The North American energy industry is being transformed by oil and natural gas fracking technology. As the result of this game changing technology, natural gas and oil produced from shale is growing impressively in North America. Oil Majors are taking notice and have made several acquisitions of smaller E&P outfits in the last year. Here are two small E&P concerns that have good valuations and impressive production growth that could eventually be ending up being acquired at a premium.
"Ultra Petroleum (NASDAQ:UPL), an independent oil and gas company, engages in the acquisition, exploration, development, production, and operation of oil and natural gas properties in the United States. It primarily focuses on developing a tight gas sand trend located in the Green River Basin of southwest Wyoming; and assessing, exploring, and developing its position in the Marcellus Shale and deeper horizons located in the north-central Pennsylvania area of the Appalachian Basin." (Business description from Yahoo Finance.)
5 reasons Ultra Petroleum looks like a good long term investment at $34:
- Ultra Petroleum is growing production rapidly. It grew output 19% in 2010, is projected to increase production by 15% in 2011 and another 19% in 2012.
- UPL’s cost structure is among the lowest in E&P universe, providing it with a lower break-even threshold.
- Ultra Petroleum has a forward PE of just 13, which is an over 40% discount to its five-year average.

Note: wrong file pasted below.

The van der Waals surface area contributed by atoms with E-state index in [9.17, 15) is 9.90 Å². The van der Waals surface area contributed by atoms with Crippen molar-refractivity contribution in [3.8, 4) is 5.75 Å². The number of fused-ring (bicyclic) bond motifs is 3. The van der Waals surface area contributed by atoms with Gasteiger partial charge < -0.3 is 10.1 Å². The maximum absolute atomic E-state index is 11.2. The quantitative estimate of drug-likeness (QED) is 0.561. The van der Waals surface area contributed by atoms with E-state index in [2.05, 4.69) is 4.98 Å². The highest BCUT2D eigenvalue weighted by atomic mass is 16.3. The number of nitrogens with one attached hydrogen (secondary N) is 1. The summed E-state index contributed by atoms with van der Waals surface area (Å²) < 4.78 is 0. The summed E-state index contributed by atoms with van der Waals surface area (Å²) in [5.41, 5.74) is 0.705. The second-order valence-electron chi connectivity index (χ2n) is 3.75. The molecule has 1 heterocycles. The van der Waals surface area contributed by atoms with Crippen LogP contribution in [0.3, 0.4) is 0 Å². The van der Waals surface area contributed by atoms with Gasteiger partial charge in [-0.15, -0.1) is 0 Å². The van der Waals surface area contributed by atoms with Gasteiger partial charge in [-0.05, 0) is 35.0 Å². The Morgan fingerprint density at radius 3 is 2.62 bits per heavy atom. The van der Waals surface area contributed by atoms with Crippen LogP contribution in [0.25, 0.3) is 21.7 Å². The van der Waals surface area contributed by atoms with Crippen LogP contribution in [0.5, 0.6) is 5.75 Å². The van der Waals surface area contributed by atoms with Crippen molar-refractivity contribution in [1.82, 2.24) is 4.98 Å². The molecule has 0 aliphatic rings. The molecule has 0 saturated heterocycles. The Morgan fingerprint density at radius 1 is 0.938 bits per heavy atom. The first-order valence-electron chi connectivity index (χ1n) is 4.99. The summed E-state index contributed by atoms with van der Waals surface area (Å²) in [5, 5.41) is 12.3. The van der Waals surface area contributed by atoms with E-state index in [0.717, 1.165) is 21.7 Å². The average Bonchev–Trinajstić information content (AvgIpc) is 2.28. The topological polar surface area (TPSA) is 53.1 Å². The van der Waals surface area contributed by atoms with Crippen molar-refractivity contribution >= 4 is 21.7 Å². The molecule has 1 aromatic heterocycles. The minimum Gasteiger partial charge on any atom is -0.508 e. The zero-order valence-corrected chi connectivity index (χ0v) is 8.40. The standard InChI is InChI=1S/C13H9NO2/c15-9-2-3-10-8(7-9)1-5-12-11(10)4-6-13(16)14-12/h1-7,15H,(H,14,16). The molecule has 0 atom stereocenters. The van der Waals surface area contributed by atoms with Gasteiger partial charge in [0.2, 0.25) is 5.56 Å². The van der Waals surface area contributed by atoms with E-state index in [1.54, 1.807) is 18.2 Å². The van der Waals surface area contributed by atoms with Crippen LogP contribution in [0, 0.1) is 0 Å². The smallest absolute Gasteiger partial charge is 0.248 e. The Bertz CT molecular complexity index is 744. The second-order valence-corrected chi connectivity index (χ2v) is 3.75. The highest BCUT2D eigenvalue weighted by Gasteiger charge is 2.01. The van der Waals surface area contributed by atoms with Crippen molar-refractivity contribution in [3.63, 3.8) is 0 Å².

- Given its leading position in the Pinedale field in Wyoming, growing production in Marcellus Shale, and a market capitalization of just over $5B, it would make a logical and compelling pickup for a larger energy concern.
- Ultra Petroleum is selling at less than analysts’ price targets. The median analysts’ price target is $47 on Ultra.
"QEP Resources (NYSE:QEP), through its subsidiaries, operates as an independent oil and natural gas exploration and production company. It acquires, explores, develops, and produces oil, natural gas, and natural gas liquids in Haynesville/Cotton Valley in northwest Louisiana; Midcontinent properties in Oklahoma, Arkansas, and Texas; the Pinedale Anticline in western Wyoming; the Uinta Basin in eastern Utah; and the Rockies Legacy properties in Wyoming and North Dakota.” (Business description from Yahoo Finance.)
5 reasons QEP is a solid buy at $34:
- QEP is selling near the bottom of its historical valuation range based on P/E, P/S, P/B and P/CF.
- It recently up its production guidance for 2011. It expects to raise output 18% to 20% for FY2011, an impressive rate of capacity growth.
- QEP has a five year projected PEG of under 0.9, which is an almost 40% discount to its five year average.
- At six times operating cash flow, growing production, interesting properties and market cap of $6B, this would be an enticing acquisition for a bigger energy company.
- QEP is priced under analysts’ price targets. The median analysts’ price target on QEP is $50, S&P is at $42 and Deutsch Bank recently tagged QEP as a “buy.”
Disclosure: I have no positions in any stocks mentioned, but may initiate a long position in QEP over the next 72 hours.